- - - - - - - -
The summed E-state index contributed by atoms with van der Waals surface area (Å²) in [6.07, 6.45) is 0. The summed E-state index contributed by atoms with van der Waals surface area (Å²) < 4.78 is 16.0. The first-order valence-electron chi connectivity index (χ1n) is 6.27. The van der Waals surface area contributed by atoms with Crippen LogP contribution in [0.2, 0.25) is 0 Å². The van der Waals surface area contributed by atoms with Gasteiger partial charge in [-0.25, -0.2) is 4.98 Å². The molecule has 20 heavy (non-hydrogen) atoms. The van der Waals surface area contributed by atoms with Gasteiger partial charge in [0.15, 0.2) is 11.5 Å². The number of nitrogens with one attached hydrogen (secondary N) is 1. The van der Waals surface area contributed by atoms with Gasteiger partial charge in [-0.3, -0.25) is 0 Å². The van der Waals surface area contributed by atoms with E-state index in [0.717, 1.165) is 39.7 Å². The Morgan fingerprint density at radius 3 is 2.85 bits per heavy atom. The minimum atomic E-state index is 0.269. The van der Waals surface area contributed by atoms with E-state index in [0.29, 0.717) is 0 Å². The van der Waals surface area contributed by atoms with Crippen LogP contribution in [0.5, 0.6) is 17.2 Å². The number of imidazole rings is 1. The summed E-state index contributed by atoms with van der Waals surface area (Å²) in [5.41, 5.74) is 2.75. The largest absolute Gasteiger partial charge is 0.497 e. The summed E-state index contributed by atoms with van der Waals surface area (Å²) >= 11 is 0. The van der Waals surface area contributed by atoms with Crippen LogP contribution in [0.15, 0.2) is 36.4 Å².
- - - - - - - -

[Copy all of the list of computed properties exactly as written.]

The summed E-state index contributed by atoms with van der Waals surface area (Å²) in [6.07, 6.45) is 0. The summed E-state index contributed by atoms with van der Waals surface area (Å²) < 4.78 is 16.0. The first-order valence-electron chi connectivity index (χ1n) is 6.27. The van der Waals surface area contributed by atoms with Crippen LogP contribution in [0.2, 0.25) is 0 Å². The van der Waals surface area contributed by atoms with Gasteiger partial charge in [-0.25, -0.2) is 4.98 Å². The molecule has 20 heavy (non-hydrogen) atoms. The van der Waals surface area contributed by atoms with Gasteiger partial charge in [0.15, 0.2) is 11.5 Å². The number of nitrogens with one attached hydrogen (secondary N) is 1. The van der Waals surface area contributed by atoms with Gasteiger partial charge in [-0.3, -0.25) is 0 Å². The van der Waals surface area contributed by atoms with E-state index in [0.717, 1.165) is 39.7 Å². The Morgan fingerprint density at radius 3 is 2.85 bits per heavy atom. The minimum atomic E-state index is 0.269. The van der Waals surface area contributed by atoms with E-state index in [0.29, 0.717) is 0 Å². The van der Waals surface area contributed by atoms with Crippen LogP contribution in [0.5, 0.6) is 17.2 Å². The number of imidazole rings is 1. The summed E-state index contributed by atoms with van der Waals surface area (Å²) in [5.41, 5.74) is 2.75. The largest absolute Gasteiger partial charge is 0.497 e. The summed E-state index contributed by atoms with van der Waals surface area (Å²) >= 11 is 0. The van der Waals surface area contributed by atoms with Crippen LogP contribution in [0.15, 0.2) is 36.4 Å².